The defendants first argue that the plaintiff has failed to establish that the defendants had any personal knowledge or involvement in his claims. The only evidence presented with the motion for summary judgment is the plaintiff's deposition. In his deposition and in his response to the motion for summary judgment, the plaintiff alleges that he sent dozens of letters, filed numerous grievances and spoke to some of these defendants personally. While it is doubtful that some defendants like Director Walker had any personal knowledge of the plaintiff's allegations, the court has only the plaintiff's claims before it.

The defendants next argue that the plaintiff has failed to establish that the defendants were deliberately indifferent. The defendants state that the plaintiff has on numerous occasions lied about his suicidal claims, his allegations were investigated and none of the defendants believed he was in danger. Unfortunately, the only support for this argument is the plaintiff's deposition. The court has no way of knowing what any of these defendants knew of believed about the plaintiff. Did they know about his claims? Did they respond to his letters or complaints? Did they know about the extent of any claimed injuries? Did they know about the investigations? Did they know about the results of the investigations? The defendants have presented no evidence. The motion for summary judgment on this claim is denied.

D. RETALIATION

The defendants also contend that the plaintiff had failed to demonstrate that the retaliated against him. "To succeed on a retaliation claim, the plaintiff must "establish that his protected conduct was a motivating factor behind [the defendants' actions], but that should not end the inquiry. Because the ultimate question is whether events would have transpired differently absent the retaliatory motive . . ." Babcock v. White, 102 F.3d 267, 275 (7th Cir. 1996). If the same action would have occurred regardless of the retaliatory motive, the claim fails. See Spiegla v. Hull, 371 F.3d 928, 942 (7th Cir. 2004). Therefore, if a prison officer's actions are supported by legitimate penological concerns, the retaliation claim fails as a matter of law. . . . It would be illogical and destructive of the disciplinary system of a penal institution to say that an act by a corrections officer that is supported by legitimate penological purposes can support a claim of retaliation for exercise of a constitutional right."

The plaintiff admits in both his deposition and his response to the statement of undisputed facts that he was not intending to allege that Dr. Funk retaliated against him. As for Dr. Vade, the plaintiff alleges that the doctor retaliated against him on August 19, 2003. The plaintiff states that he had filed a previous lawsuit against Dr. Vade, the doctor was aware of this and retaliated by failing to provide medical care or document his injuries.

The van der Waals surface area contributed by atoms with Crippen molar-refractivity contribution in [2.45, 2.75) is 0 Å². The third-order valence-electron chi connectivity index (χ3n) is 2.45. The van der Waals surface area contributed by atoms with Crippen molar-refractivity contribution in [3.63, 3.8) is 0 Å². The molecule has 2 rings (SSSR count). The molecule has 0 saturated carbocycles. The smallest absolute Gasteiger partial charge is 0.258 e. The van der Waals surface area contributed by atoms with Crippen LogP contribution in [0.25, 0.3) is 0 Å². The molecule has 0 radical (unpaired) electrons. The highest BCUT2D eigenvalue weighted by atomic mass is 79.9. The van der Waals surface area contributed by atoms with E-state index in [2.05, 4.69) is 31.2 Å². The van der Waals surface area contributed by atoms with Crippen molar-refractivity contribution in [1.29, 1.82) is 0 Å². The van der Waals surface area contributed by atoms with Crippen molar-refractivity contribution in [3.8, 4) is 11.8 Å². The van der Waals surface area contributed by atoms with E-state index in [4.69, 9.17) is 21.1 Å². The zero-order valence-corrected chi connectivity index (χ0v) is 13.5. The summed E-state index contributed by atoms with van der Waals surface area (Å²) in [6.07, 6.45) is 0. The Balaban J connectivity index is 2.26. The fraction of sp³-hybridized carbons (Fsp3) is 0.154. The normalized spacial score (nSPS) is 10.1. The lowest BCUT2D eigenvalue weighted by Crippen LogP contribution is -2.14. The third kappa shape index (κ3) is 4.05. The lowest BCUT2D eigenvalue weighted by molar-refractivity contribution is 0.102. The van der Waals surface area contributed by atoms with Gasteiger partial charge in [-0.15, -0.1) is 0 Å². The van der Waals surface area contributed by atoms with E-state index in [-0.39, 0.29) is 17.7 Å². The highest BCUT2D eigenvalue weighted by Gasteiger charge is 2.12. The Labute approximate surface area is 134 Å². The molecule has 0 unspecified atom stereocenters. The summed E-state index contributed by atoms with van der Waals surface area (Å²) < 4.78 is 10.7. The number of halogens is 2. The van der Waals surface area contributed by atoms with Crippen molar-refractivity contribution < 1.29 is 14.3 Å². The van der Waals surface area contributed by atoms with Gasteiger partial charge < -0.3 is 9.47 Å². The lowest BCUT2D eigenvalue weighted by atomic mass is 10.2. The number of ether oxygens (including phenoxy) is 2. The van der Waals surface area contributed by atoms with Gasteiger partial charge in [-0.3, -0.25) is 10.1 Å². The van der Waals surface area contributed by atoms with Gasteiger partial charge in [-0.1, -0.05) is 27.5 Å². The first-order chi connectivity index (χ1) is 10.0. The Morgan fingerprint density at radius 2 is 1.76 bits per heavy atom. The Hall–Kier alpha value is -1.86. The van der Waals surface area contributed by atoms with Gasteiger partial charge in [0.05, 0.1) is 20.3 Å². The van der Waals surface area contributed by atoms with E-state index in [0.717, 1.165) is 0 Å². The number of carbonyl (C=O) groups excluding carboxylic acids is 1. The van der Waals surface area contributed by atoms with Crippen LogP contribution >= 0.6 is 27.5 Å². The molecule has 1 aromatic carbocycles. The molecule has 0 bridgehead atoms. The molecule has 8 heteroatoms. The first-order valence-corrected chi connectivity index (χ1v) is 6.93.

The plaintiff now claims that on August 19, 2003, Dr. Vade asked the plaintiff if he was the inmate who was suing him and the plaintiff replied that he was. The plaintiff states that the doctor then began threatening and calling the plaintiff nasty foul names such as bitch, whore, asshole and punk, stating that he should fuck the plaintiff up for the lawsuit the plaintiff had filed against him. (Plain resp, p 25)

The plaintiff also alleges that the doctor became physically abusive during the exam by pinching and bending his thumb.

The court has already found that there is no evidence that Dr. Vade was deliberately indifferent to the plaintiff during his examination of the plaintiff on August 19, 2003. The plaintiff did in fact receive medical care and there is no evidence the care was not appropriate for his injuries.

The court also notes that when the plaintiff's deposition was taken on December 20, 2005, he made no mention of any of the name calling or physical abuse even though he was asked several questions about what happened during the examination, what he based his retaliation claim on and if there was anything else he would like to add about the examination. The court further notes the plaintiff's grievance dated August 23, 2003 regarding Dr. Vade's examination makes no reference to any name calling or physical abuse. Lastly, the plaintiff fails to provide any information about the lawsuit he says he had pending against Dr. Vade, or any relevant dates which would establish a chronology of events.

The plaintiff's claims that Dr. Vade was verbally or even physically abusive are far from credible. However, even if the court assumed these allegations were true, the plaintiff has failed to demonstrate that the doctor retaliated against him. There is no evidence in the record beyond the plaintiff's allegations that the plaintiff was not provided appropriate medical care on August 19, 2003. The fact that the plaintiff disagrees with the treatment and thinks more should have been done are not enough. There is no evidence that the plaintiff suffered from any serious injuries when he reported to the health care unit on August 19, 2003.

The plaintiff claims Defendants Mote, Cox, Luster, Walker, Orr and Ford retaliated against him by refusing to protect him from staff brutality. The plaintiff says he filed numerous grievances and verbally complained to these defendants. In retaliation, they failed to take any action to stop staff assaults. The court has very little evidence from either side on this claim. The motion for summary judgment is denied.

E. CONSPIRACY